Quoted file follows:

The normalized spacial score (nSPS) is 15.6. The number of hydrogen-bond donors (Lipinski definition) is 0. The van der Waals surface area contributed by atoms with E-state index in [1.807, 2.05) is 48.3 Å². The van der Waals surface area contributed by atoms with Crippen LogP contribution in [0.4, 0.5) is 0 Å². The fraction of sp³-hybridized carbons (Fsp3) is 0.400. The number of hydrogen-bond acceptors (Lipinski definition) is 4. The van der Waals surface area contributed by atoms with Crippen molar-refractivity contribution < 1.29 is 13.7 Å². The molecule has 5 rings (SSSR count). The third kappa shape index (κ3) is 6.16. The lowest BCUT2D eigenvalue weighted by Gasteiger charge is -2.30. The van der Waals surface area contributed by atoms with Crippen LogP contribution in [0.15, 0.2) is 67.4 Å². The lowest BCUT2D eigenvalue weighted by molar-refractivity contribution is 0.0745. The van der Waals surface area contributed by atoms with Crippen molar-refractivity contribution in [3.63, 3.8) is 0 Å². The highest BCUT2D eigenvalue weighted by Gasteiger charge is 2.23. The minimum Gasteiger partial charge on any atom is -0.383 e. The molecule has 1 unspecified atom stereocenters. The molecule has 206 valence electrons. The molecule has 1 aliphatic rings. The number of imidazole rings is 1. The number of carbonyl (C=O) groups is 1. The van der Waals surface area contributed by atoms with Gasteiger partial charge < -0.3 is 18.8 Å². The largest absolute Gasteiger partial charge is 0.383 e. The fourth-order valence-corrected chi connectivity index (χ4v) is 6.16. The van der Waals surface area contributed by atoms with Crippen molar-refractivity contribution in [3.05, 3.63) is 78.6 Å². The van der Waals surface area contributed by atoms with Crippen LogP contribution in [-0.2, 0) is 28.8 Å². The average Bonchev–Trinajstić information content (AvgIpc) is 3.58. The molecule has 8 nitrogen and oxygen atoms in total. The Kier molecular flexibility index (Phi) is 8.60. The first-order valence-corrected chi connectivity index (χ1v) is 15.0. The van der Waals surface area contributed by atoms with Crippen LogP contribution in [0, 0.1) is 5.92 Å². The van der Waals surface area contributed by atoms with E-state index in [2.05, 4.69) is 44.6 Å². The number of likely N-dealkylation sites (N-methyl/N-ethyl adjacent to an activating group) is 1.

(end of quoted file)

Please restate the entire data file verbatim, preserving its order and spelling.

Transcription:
The normalized spacial score (nSPS) is 15.6. The number of hydrogen-bond donors (Lipinski definition) is 0. The van der Waals surface area contributed by atoms with E-state index in [1.807, 2.05) is 48.3 Å². The van der Waals surface area contributed by atoms with Crippen LogP contribution in [0.4, 0.5) is 0 Å². The fraction of sp³-hybridized carbons (Fsp3) is 0.400. The number of hydrogen-bond acceptors (Lipinski definition) is 4. The van der Waals surface area contributed by atoms with Crippen molar-refractivity contribution < 1.29 is 13.7 Å². The molecule has 5 rings (SSSR count). The third kappa shape index (κ3) is 6.16. The lowest BCUT2D eigenvalue weighted by Gasteiger charge is -2.30. The van der Waals surface area contributed by atoms with Crippen LogP contribution in [0.15, 0.2) is 67.4 Å². The lowest BCUT2D eigenvalue weighted by molar-refractivity contribution is 0.0745. The van der Waals surface area contributed by atoms with Crippen molar-refractivity contribution in [3.63, 3.8) is 0 Å². The highest BCUT2D eigenvalue weighted by Gasteiger charge is 2.23. The minimum Gasteiger partial charge on any atom is -0.383 e. The molecule has 1 unspecified atom stereocenters. The molecule has 206 valence electrons. The molecule has 1 aliphatic rings. The number of imidazole rings is 1. The number of carbonyl (C=O) groups is 1. The van der Waals surface area contributed by atoms with Gasteiger partial charge < -0.3 is 18.8 Å². The largest absolute Gasteiger partial charge is 0.383 e. The fourth-order valence-corrected chi connectivity index (χ4v) is 6.16. The van der Waals surface area contributed by atoms with Crippen molar-refractivity contribution in [3.05, 3.63) is 78.6 Å². The van der Waals surface area contributed by atoms with Crippen LogP contribution in [-0.2, 0) is 28.8 Å². The average Bonchev–Trinajstić information content (AvgIpc) is 3.58. The molecule has 8 nitrogen and oxygen atoms in total. The Kier molecular flexibility index (Phi) is 8.60. The first-order valence-corrected chi connectivity index (χ1v) is 15.0. The van der Waals surface area contributed by atoms with Crippen LogP contribution in [0, 0.1) is 5.92 Å². The van der Waals surface area contributed by atoms with E-state index in [2.05, 4.69) is 44.6 Å². The number of likely N-dealkylation sites (N-methyl/N-ethyl adjacent to an activating group) is 1.